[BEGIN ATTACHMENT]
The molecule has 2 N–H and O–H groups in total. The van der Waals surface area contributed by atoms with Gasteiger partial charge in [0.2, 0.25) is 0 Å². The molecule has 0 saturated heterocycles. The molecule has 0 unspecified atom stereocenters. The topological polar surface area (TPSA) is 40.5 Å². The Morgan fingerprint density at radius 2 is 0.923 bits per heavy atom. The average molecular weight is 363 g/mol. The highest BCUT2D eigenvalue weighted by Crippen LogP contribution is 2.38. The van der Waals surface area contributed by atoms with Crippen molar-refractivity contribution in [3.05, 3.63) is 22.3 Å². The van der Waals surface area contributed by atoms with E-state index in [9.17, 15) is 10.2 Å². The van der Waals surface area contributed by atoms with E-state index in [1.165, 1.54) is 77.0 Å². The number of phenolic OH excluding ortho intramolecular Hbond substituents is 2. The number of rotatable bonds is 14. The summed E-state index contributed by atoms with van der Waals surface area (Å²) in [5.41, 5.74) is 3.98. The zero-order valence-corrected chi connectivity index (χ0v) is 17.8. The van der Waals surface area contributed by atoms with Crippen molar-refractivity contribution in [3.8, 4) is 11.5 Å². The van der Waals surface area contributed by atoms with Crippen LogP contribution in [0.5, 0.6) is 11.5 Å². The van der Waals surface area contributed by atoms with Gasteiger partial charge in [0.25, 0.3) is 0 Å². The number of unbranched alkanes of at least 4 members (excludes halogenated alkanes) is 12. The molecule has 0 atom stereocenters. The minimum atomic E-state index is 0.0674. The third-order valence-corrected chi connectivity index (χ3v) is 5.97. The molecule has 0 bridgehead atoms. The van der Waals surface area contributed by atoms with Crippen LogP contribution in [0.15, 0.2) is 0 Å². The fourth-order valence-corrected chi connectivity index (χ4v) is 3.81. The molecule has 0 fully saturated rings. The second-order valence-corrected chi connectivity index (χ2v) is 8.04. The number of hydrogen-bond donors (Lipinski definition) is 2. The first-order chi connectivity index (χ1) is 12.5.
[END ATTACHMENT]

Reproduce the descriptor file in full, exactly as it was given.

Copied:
The molecule has 2 N–H and O–H groups in total. The van der Waals surface area contributed by atoms with Gasteiger partial charge in [0.2, 0.25) is 0 Å². The molecule has 0 saturated heterocycles. The molecule has 0 unspecified atom stereocenters. The topological polar surface area (TPSA) is 40.5 Å². The Morgan fingerprint density at radius 2 is 0.923 bits per heavy atom. The average molecular weight is 363 g/mol. The highest BCUT2D eigenvalue weighted by Crippen LogP contribution is 2.38. The van der Waals surface area contributed by atoms with Crippen molar-refractivity contribution in [3.05, 3.63) is 22.3 Å². The van der Waals surface area contributed by atoms with E-state index in [9.17, 15) is 10.2 Å². The van der Waals surface area contributed by atoms with E-state index in [1.165, 1.54) is 77.0 Å². The number of phenolic OH excluding ortho intramolecular Hbond substituents is 2. The number of rotatable bonds is 14. The summed E-state index contributed by atoms with van der Waals surface area (Å²) in [5.41, 5.74) is 3.98. The zero-order valence-corrected chi connectivity index (χ0v) is 17.8. The van der Waals surface area contributed by atoms with Crippen molar-refractivity contribution in [3.8, 4) is 11.5 Å². The van der Waals surface area contributed by atoms with Crippen LogP contribution in [0.5, 0.6) is 11.5 Å². The van der Waals surface area contributed by atoms with Gasteiger partial charge in [0.25, 0.3) is 0 Å². The number of unbranched alkanes of at least 4 members (excludes halogenated alkanes) is 12. The molecule has 0 atom stereocenters. The minimum atomic E-state index is 0.0674. The third-order valence-corrected chi connectivity index (χ3v) is 5.97. The molecule has 0 bridgehead atoms. The van der Waals surface area contributed by atoms with Crippen LogP contribution in [0.15, 0.2) is 0 Å². The fourth-order valence-corrected chi connectivity index (χ4v) is 3.81. The molecule has 0 fully saturated rings. The second-order valence-corrected chi connectivity index (χ2v) is 8.04. The number of hydrogen-bond donors (Lipinski definition) is 2. The first-order chi connectivity index (χ1) is 12.5.